I understand douchi to be soybeans fermented whole with Aspergillus fungus, which is like what's used to make koji, and then it's brined and dried. Every Chinese restaurant I've ever been to has on the menu things with black bean sauce — you know, broccoli with black bean sauce and these wonderful, rich, flavorful, black beans that are thought of as the historical precursor to soy sauce and miso, [which] are what I know is Doshi. But evidently, it's understood in some regions of China to be something quite different.
And when I was in a village called Xiangfen in the province of Guizhou about four years ago, there were these little cookies that we kept seeing in people's houses ... little, round, dark, dried blocks that people were making dipping sauces out of. They were pulverizing them and putting them in vinegar and water and making little dipping sauces out of it. And then somebody invited us to their home to see how they were made. And we assumed that they involved in Aspergillus mold, since they were called douchi. But as soon as I opened the door to this family's home, I smelt natto. And then they gave me a job mashing up these fermented beans. And as I began mashing the beans, the texture of them shouted out natto to me.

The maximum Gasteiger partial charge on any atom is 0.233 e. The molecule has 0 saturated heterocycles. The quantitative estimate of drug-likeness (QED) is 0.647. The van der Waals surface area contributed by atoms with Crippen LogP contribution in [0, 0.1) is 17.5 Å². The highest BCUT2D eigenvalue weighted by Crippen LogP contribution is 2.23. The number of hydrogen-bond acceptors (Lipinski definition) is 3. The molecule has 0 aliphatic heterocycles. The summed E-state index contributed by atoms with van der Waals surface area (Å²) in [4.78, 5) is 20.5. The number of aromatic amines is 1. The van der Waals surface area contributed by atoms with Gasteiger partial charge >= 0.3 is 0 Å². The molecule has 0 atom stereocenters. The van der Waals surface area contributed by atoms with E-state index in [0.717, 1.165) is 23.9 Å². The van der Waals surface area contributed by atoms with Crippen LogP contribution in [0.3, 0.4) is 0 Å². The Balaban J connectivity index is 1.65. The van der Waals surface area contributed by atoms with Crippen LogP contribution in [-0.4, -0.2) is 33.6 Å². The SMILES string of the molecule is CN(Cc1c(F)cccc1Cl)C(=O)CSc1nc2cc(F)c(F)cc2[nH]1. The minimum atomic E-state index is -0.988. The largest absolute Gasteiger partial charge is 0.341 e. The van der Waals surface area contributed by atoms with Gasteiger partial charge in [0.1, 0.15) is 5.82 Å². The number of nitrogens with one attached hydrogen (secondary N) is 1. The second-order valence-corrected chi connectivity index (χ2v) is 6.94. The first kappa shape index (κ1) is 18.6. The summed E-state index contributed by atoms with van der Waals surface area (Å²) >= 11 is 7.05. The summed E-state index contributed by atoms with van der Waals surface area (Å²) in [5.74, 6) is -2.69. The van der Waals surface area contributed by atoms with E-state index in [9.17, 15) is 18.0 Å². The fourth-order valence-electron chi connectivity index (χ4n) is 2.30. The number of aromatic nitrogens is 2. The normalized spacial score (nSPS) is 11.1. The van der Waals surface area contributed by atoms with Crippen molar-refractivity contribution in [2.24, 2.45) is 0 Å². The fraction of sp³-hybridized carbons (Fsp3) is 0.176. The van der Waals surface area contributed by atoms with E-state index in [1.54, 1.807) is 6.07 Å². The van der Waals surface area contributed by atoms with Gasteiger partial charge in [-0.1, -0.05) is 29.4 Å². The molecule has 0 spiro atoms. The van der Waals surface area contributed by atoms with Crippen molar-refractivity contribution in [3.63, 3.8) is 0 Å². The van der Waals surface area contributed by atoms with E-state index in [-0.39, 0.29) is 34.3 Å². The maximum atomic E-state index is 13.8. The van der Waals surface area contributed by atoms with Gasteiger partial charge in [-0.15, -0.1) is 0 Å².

What I realized is that they were fermenting the soybean spontaneously, and what was growing on them was the same bacteria that creates natto. And it actually turns out to be quite widespread and in use in many parts of Asia, as well as West Africa. I think that because fermentation is a biological phenomenon, based on organisms that are typically present on the foods that we are fermenting, it's not altogether different in different places. Frequently we see very similar bacteria or fungi that are just part of specific kinds of foods that are applied in diverse fermentation practices in diverse locales.
Talk about how often byproducts of one type of fermentation can be a starting point for another, like your persimmon vinegar, for example.
It’s a perfect time for persimmon vinegar. And it couldn't be simpler. The only ingredient is persimmons. It's fine if some of them aren't ripe. You basically just put persimmons in your vessel, and as they ripen, they begin to liquefy a little. And eventually, they become covered with liquid, and they continue to ferment and they'll become a little bit alcoholic. And as long as they have access to oxygen, the alcohol will then turn into vinegar. And you just leave it until winter, probably three months or so. And then your vinegar is ready and you strain it out.